The movie Monster’s Ball with Billy Bob Thornton and Halle Berry draws its title from a custom in medieval England of referring to prisoners awaiting execution as “monsters”. The night before their execution, their jailers would hold a farewell feast known as a “monster’s ball.”
Greek national election on May 6 is a farewell to local politics, as we knew it. In the minds of people, traditional partisanship is dead. For a series of reasons; some of them are: corruption and scandals, inability to change things, cheap clientelism, obsolete rhetoric (‘rhetoric made of wood’ Greeks call it), refusal to modernize their operation, denial to speak clearly of their government past.
Both major parties that claim an ability to govern the country seem to forget their long record of failures. Venizelos’ PASOK is trying to collect its remains after a painful 2 1⁄2 years of governance under the auspices of the Memorandum, whereas ND is trying to return in the game after failing to effectively manage two election mandates in 2004 and 2007.
“I am asking for a clear mandate so we can embrace all Greeks,” said Samaras yesterday in a speech at Zappeion. “It is easier for PASOK to lead the polls than ND to earn absolute majority in Parliament”, answered Venizelos. Polarisation and fear management seem to be the only way forward for the two major parties, since they both need to build up maximum power to enter a post-election coalition scheme that is crucial in order to deliver on the country’s obligations to its lenders.
In this framework, Samaras continues to aim high, towards the chimera of 150+1 seats in Parliament, dragging Venizelos along; the latter develops a rather complex rhetoric of self-criticism and post-PASOK era realism. Below-the-line activity includes hitting on the far right or left parties that seem to gain ground, capitalizing on their traditional ability to play with the fear of the electorate. The political establishment uses the same means in its attempt to deal with the extremes. Mainstream media have entered the fear game, playing the neofascism threat card, whereas archive photographs from the Junta period started appearing on political websites, refreshing connotation Greeks would like to forget.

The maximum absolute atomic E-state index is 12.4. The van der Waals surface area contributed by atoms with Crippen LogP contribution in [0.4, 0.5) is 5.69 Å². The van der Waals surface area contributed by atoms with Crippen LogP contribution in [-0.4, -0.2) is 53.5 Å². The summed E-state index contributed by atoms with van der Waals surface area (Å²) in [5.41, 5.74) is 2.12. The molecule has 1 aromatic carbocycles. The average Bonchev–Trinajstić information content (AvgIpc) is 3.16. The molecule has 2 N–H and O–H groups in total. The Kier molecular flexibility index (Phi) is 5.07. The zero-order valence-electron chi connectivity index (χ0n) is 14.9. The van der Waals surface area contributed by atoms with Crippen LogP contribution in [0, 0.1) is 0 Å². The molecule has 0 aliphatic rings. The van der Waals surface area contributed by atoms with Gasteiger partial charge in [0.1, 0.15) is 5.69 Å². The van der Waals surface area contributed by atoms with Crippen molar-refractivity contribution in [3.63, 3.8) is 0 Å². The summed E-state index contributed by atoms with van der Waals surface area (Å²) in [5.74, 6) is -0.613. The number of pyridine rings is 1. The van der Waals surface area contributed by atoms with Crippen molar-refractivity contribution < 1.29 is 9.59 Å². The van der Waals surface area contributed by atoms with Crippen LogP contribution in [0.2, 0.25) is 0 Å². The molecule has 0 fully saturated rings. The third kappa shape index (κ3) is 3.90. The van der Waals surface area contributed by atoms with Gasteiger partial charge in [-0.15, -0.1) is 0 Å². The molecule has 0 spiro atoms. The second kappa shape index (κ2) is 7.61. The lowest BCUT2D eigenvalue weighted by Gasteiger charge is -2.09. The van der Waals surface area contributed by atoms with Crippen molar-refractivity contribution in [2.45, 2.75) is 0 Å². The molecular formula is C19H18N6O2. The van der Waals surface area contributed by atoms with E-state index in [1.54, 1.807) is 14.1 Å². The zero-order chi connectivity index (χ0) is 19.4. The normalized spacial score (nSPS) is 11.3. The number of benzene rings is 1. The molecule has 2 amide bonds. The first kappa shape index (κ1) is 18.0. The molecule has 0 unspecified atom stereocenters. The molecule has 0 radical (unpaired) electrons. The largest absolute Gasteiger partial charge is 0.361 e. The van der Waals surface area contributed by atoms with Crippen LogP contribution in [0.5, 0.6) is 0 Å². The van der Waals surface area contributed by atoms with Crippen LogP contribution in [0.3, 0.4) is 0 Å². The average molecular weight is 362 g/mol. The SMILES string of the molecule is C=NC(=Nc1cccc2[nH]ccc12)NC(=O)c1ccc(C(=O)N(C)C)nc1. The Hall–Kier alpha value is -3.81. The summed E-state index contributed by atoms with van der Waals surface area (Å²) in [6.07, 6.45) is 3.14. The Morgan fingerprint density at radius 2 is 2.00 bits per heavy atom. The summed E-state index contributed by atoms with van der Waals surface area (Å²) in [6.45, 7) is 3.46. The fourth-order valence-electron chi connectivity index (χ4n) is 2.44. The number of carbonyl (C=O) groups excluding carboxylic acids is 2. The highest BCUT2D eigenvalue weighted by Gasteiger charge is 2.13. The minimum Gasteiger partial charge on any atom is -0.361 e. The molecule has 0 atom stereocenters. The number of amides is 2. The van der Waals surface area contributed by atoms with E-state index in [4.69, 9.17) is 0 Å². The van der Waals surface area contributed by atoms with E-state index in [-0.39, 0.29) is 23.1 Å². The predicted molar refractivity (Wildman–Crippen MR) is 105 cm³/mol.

Are rough partisan antagonism, polarisation and fear tactics the best ways to deal with elections in the 21st century? Obviously not. However, is Greece living in the 21st century? The diary states so, but reality suggests otherwise; it seems that most people’s mentality has stopped in the ‘80s, in the early PASOK years of the triumph of statism, protectionism, clientelism and ad hoc political mannerisms. About that time, Greeks lost their ability to fight for progress.
As days go by, upcoming national elections seem more and more of a colossal mistake Greek people may have to pay dearly the day after. IMF’s Lagarde, in a recent speech aimed at Greece with… three painful words: implement, implement, implement. Harsh words perhaps only Lucas Papademos can explain in full, as their meaning will be severely tested after May 6.
Thomsen is clever enough to schedule his visit to Athens after the Monster’s Ball. Hopefully he will find someone in charge to talk to; even if this is Laurel and Hardy in bed together.
Dr. Demetris Kamaras is the Editor of AlYunaniya